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Purpose Nitrogen (N) is an important element for crop yield and its availability may be affected by biochar. The mechanisms through which biochar influences N availability and thus crop productivity remain largely unclear, although they seem to be principally mediated by microbial processes. The objective of this study was to assess the effects of rice straw biochar on soil N availability and microbial functional genes (MFG) involved in N transformations under field experiment. Materials and methods The field experiment was performed using biochar amendment (0, 20, 40 t ha⁻¹) with or without N fertilizer application in a rice paddy in central China. Results The results suggested that the soil NH4⁺-N content showed a decreasing trend during the early stage of rice growing season while increasing its availability during the later stage in the plots with biochar amendment as compared with control. Nonetheless, soil NO3⁻-N was not affected by biochar addition, N fertilization, and their interaction at most of the sampling times. With the increase of N fertilizer and biochar application, soil MBC and MBN increased in most of the sampling times during the first and second seasons. The N uptake was significantly positively correlated with soil MBC and MBN in the first and second seasons. Biochar addition also affected some MFG involved in N transformations, causing a general decrease in the abundance of bacterial ammonia oxidizers during mature stage and narG (nitrate reduction) at heading stage during the second season independent of biochar application rates, while increase in nifH (nitrogen fixation) at heading stage during the first season in 40 t ha⁻¹ biochar treatments with N application, as compared with the control. However, there is lack of significant relationships between measured soil inorganic N and genetic data for each season. Conclusion As a result, the application of biochar had a slow release effect on soil NH4⁺-N and regulated the N uptake in rice. However, we believe that the dynamic of soil N availability during rice growing seasons may have been dominantly driven by abiotic factors rather than microbially mediated processes in double rice-cropping system.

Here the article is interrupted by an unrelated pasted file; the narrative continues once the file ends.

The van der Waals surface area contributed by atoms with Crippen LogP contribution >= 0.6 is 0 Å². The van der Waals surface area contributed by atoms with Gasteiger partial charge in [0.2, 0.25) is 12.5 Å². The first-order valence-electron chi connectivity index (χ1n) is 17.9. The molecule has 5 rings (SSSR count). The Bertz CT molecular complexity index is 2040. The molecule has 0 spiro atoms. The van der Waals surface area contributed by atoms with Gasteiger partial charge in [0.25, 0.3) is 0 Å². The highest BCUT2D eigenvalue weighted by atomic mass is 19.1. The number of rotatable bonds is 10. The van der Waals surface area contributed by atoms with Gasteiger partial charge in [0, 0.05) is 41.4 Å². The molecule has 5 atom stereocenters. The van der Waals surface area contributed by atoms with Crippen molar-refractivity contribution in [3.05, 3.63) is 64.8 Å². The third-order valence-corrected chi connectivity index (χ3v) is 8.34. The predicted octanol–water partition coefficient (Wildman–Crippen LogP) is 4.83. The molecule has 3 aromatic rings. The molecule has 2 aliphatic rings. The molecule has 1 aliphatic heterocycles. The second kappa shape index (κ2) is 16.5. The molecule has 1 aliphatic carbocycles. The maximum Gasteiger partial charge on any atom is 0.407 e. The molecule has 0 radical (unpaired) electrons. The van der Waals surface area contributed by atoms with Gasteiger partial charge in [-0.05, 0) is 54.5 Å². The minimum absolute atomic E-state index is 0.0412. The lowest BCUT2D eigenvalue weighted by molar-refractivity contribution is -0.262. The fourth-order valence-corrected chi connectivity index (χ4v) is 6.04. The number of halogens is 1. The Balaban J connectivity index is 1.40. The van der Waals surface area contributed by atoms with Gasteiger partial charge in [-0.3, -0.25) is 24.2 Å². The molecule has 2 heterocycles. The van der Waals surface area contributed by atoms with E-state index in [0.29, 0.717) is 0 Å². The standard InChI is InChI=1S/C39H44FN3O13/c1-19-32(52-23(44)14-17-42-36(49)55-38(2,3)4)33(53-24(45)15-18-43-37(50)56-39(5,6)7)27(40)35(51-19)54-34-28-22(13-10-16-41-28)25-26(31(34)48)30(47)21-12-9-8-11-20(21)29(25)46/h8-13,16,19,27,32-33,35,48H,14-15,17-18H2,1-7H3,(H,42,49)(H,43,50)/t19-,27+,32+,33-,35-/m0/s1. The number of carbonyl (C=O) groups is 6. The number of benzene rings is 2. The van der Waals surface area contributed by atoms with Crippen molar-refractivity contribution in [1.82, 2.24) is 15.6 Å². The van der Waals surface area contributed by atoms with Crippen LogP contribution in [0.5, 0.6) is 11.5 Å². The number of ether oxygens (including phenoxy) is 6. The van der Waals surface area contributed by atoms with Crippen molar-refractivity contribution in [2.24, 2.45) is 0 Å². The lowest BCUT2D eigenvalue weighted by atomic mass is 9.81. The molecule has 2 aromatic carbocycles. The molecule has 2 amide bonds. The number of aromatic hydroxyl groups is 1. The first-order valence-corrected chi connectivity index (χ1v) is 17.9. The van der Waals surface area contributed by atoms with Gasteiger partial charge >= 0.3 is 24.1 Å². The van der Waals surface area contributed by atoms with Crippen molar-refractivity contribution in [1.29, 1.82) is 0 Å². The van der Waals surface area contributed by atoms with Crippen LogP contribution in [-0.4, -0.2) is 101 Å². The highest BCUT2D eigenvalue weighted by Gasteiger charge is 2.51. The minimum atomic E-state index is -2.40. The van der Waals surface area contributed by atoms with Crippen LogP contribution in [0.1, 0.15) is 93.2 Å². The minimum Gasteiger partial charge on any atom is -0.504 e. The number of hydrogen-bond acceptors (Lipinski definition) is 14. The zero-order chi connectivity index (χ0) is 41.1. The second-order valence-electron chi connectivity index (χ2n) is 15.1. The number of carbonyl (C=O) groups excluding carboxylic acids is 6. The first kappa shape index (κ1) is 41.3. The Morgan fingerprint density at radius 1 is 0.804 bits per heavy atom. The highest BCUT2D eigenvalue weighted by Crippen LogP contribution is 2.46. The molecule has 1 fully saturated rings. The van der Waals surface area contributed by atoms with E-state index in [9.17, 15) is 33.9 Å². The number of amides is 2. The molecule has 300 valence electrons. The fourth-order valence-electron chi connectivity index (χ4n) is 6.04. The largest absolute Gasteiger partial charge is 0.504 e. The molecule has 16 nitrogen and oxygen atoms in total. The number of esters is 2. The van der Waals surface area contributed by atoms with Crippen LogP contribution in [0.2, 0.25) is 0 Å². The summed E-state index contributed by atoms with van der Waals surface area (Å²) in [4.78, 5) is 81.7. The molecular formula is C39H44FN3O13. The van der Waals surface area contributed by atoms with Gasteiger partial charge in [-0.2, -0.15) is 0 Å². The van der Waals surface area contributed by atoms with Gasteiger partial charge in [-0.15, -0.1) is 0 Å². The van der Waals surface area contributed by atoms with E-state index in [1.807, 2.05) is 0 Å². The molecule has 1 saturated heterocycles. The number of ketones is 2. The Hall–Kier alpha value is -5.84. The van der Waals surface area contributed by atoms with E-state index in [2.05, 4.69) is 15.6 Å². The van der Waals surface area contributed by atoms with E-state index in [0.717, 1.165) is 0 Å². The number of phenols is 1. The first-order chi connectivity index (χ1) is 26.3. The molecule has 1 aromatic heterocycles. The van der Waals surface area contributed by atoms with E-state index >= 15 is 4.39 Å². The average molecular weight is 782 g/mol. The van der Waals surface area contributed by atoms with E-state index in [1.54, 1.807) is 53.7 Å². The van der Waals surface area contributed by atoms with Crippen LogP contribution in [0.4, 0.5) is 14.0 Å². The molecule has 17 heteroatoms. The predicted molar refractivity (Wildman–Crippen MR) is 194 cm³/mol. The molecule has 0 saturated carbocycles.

... Additionally, the retention of ions increased due to dual adsorption capacity, where it binds both charged ions onto its surface exchange sites [12]. Studies have shown that biochar, with a pool of negative charges, adsorbs more cations which increase the potential for biochar to be a nutrient-retaining material [13]. Besides, biochar has also been used to modify the acid soil as an alternative approach to liming. ...